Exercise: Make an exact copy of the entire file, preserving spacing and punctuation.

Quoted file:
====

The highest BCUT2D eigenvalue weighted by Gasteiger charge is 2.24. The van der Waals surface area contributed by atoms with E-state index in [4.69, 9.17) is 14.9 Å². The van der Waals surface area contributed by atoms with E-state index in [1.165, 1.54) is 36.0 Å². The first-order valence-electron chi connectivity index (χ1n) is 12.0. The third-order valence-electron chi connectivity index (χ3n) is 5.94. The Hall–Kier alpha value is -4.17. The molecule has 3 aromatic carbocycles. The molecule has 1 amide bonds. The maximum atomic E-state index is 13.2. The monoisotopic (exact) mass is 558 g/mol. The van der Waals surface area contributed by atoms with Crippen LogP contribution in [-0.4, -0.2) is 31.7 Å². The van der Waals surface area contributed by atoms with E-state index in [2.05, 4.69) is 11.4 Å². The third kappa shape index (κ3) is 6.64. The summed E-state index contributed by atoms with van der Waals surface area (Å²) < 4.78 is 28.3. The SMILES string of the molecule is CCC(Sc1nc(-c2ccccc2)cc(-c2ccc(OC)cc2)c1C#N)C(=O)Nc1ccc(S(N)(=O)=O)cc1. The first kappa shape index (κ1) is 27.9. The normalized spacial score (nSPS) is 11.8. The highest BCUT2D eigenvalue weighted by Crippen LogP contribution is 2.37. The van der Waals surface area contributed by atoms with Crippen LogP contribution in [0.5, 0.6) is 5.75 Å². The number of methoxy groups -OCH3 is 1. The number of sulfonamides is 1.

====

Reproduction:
The highest BCUT2D eigenvalue weighted by Gasteiger charge is 2.24. The van der Waals surface area contributed by atoms with E-state index in [4.69, 9.17) is 14.9 Å². The van der Waals surface area contributed by atoms with E-state index in [1.165, 1.54) is 36.0 Å². The first-order valence-electron chi connectivity index (χ1n) is 12.0. The third-order valence-electron chi connectivity index (χ3n) is 5.94. The Hall–Kier alpha value is -4.17. The molecule has 3 aromatic carbocycles. The molecule has 1 amide bonds. The maximum atomic E-state index is 13.2. The monoisotopic (exact) mass is 558 g/mol. The van der Waals surface area contributed by atoms with Crippen LogP contribution in [-0.4, -0.2) is 31.7 Å². The van der Waals surface area contributed by atoms with E-state index in [2.05, 4.69) is 11.4 Å². The third kappa shape index (κ3) is 6.64. The summed E-state index contributed by atoms with van der Waals surface area (Å²) < 4.78 is 28.3. The SMILES string of the molecule is CCC(Sc1nc(-c2ccccc2)cc(-c2ccc(OC)cc2)c1C#N)C(=O)Nc1ccc(S(N)(=O)=O)cc1. The first kappa shape index (κ1) is 27.9. The normalized spacial score (nSPS) is 11.8. The highest BCUT2D eigenvalue weighted by Crippen LogP contribution is 2.37. The van der Waals surface area contributed by atoms with Crippen LogP contribution in [0.5, 0.6) is 5.75 Å². The number of methoxy groups -OCH3 is 1. The number of sulfonamides is 1.